Dec 14, 2015
By David Josephson at Export-Import Bank of the U.S.
Why should a small bank with a focus on its local customers and deposits care about including export finance in their offerings to customers? The answer is quite simple: more and more, their customers who are manufacturers or service providers are going global in order to boost their sales, and the more that a local bank knows about export finance, the more valuable that bank is to its customers.
The Export-Import Bank of the U.S. (Ex-Im), America’s official export credit agency, exists to support U.S. job growth by equipping businesses with export financing tools in instances when private banks are unable or unwilling to offer support. More than 98 percent of Ex-Im’s transactions last year involved partnering with a private financial institution to support export sales; all told, Ex-Im supported 164,000 American jobs by supplying products like insurance, working capital, and loan guarantees to its customers—90 percent of which were U.S. small businesses.
Here is a basic toolkit of export finance programs offered by Ex-Im that community banks can bring to the attention of their exporting customers in order to boost their export sales and create more jobs in their communities:
- Financing the foreign accounts receivables of your exporting customer. Ex-Im Bank will likely insure these receivables if at least 50% of the exported goods are of U.S. origin. The insurance policy’s claim payment can be assigned to the lending bank that finances the foreign receivables. With U.S. government insurance behind the foreign receivables, the loan takes on an improved risk-quality rating because the receivable, as an asset, is protected by U.S. government insurance.
- Lines of credit to your exporting customers, guaranteed by Ex-Im Bank or the SBA. A bank can get guarantees from SBA ranging from 75% to 90% of the loan amount, and from Ex-Im Bank for 90% of the loan, if your customer has an eligible export business. These loans can be used for a wide variety of purposes, including, but not limited to: attending a foreign trade show, foreign purchase order financing, pre-export working capital loans, and financing manufacturing and service orders from foreign parties.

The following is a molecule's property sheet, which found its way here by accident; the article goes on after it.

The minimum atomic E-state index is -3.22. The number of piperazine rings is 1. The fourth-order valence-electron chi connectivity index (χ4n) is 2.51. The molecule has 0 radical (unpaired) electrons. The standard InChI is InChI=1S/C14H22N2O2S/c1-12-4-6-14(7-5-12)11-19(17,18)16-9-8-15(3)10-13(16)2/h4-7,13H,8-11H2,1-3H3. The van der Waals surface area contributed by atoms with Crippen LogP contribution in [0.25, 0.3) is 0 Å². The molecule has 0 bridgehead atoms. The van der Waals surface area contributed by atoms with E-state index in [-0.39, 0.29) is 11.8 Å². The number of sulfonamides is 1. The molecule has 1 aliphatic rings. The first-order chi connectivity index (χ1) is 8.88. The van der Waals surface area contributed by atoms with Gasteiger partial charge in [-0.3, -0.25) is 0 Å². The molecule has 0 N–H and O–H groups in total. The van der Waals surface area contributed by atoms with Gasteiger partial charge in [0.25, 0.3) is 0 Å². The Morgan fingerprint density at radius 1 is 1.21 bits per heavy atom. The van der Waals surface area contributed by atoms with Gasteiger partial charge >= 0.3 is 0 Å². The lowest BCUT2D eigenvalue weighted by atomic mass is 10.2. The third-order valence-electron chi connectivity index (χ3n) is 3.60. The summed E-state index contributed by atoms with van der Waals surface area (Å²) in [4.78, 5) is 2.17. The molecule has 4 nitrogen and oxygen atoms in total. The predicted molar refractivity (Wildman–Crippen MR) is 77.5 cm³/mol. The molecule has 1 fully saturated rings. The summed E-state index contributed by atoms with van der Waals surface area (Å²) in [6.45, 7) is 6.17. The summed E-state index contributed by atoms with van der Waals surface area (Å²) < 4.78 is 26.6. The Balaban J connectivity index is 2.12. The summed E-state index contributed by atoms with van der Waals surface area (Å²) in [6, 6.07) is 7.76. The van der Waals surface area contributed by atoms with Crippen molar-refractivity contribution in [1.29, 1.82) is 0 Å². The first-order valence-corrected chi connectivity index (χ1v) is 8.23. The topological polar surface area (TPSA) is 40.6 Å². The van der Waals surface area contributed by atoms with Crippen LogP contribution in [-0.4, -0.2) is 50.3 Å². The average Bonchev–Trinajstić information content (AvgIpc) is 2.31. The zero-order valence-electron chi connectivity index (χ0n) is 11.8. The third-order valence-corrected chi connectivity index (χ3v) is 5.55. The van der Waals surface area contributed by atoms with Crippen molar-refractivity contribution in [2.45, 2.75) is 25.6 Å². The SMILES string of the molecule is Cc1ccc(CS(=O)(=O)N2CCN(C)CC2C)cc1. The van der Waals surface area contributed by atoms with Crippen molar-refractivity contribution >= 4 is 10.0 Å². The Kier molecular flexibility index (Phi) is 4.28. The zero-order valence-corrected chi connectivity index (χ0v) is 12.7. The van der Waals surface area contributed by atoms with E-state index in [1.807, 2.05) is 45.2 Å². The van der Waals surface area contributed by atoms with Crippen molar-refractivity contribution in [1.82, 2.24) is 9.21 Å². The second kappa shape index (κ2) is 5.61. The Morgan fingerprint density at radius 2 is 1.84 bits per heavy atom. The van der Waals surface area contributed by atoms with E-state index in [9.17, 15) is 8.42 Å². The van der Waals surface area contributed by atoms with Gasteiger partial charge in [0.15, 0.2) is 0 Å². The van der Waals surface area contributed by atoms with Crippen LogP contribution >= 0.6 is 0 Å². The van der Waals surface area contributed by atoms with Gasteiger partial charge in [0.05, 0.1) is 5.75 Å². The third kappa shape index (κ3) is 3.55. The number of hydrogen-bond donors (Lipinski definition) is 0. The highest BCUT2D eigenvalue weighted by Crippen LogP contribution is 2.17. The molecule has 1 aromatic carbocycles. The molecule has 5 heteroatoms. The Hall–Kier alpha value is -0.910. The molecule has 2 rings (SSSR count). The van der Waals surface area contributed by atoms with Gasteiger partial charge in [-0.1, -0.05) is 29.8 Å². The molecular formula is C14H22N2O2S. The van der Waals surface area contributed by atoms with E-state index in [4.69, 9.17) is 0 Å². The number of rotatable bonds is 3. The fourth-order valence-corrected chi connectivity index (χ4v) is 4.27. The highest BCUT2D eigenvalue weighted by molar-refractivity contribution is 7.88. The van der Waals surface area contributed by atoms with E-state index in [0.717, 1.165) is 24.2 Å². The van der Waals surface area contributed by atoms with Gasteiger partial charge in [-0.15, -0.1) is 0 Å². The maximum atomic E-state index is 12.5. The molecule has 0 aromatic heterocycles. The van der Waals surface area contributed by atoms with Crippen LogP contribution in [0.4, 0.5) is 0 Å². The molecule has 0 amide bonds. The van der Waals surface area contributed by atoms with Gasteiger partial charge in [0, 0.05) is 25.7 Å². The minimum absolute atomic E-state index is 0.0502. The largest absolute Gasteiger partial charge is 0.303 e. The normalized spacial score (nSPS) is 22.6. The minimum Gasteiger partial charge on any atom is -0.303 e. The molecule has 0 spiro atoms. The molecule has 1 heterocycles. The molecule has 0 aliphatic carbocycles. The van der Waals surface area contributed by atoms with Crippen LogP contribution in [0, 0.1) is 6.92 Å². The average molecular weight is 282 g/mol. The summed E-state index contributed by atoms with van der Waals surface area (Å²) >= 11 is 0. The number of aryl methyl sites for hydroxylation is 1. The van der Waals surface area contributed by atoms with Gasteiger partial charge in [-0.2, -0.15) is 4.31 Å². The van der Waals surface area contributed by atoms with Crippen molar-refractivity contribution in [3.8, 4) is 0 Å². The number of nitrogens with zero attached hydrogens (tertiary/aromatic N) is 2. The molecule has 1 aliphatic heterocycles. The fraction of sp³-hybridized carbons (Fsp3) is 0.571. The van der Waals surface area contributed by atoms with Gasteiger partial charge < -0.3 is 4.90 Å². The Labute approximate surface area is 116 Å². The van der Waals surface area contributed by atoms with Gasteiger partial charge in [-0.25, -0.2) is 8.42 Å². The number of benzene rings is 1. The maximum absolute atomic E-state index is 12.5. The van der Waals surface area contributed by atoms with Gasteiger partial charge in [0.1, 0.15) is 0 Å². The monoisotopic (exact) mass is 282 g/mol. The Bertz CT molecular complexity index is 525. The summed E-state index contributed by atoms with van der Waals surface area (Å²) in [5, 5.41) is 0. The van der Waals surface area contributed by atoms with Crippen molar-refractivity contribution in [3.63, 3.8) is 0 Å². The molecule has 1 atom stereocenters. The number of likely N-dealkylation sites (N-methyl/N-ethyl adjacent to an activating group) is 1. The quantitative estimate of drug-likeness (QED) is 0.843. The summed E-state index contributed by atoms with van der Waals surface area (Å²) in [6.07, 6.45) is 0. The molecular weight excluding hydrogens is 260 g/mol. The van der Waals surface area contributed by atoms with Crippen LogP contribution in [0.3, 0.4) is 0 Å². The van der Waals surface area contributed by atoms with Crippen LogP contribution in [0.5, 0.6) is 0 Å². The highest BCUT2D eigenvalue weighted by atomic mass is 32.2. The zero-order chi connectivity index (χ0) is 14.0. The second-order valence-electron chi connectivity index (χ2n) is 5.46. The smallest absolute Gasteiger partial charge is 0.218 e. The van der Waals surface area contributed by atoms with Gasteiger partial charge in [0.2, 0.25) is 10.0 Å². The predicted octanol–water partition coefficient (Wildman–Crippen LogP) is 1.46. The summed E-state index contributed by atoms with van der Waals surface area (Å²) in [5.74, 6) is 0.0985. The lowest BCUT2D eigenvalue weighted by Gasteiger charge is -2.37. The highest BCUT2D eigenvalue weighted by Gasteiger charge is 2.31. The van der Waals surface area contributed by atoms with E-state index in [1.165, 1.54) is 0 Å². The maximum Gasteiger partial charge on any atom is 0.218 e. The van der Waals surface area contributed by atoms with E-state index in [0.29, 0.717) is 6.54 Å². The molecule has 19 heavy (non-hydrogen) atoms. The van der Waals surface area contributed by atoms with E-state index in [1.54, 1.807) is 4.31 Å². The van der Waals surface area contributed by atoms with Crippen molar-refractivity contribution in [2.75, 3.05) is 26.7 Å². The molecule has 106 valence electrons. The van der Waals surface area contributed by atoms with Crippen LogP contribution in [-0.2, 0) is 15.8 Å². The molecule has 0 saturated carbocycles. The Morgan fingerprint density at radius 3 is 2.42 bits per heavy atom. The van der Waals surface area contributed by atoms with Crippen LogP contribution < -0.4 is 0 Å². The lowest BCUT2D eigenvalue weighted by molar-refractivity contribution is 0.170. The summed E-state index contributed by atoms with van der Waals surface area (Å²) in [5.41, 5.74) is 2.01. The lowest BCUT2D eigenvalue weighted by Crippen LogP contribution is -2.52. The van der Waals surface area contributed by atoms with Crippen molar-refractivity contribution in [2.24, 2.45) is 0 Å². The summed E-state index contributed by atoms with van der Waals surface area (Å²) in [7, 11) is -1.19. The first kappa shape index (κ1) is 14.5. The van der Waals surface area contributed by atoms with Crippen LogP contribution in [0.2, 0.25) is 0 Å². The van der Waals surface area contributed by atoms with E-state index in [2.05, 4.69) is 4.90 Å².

- Short-term loans/lines of credit for foreign buyers of your customer’s exported goods (“foreign customer finance”). If your bank can tolerate 10% of the risk associated with a foreign market, Ex-Im will cover 90% of your loan’s principal and interest with U.S. government insurance. This puts a customer finance solution in the foreign country at your exporting clients’ fingertips, and greatly increases their competitiveness as a vendor.
- Medium-term financing for foreign buyers of your customer’s exported goods. In some cases, Ex-Im will provide a 100% principal and interest insurance policy or full guarantee to a transaction. In order to qualify, the goods have to be considered “capital equipment” and the loan has to be for a term of two years or more. In addition, the borrower/buyer of the U.S.-manufactured capital equipment must be in an emerging country and qualify on balance sheet and income statement financial ratios. However, if these criteria are met, this program is a very powerful tool for the banker and the exporter, especially at today’s low interest rates.
In foreign countries, equivalents of these finance tools from foreign governments have been used for decades to support their local manufacturers and services exporters. For years, U.S. exporters and their bankers have had access to these resources from the U.S. government as well—but too few exporters and local financial institutions are aware that they are available to support them in completing transactions. To take advantage of them, exporters and their bankers need only to construct a basic transaction and bring it to their local Ex-Im or SBA representative. Local staff will evaluate the transaction, and offer guidance to the exporter and banker in applying for these tools.
For questions about these programs, contact your nearest Ex-Im Bank Regional Office, which can be found at http://www.exim.gov/smallbusiness/email-form.cfm. You can also visit http://grow.exim.gov/contact-exim to receive your free trade finance guide or www.exim.gov to learn more about export solutions for small businesses.
David Josephson is the Western Regional Director of the Export-Import Bank of the United States.
Originally Published in March 2015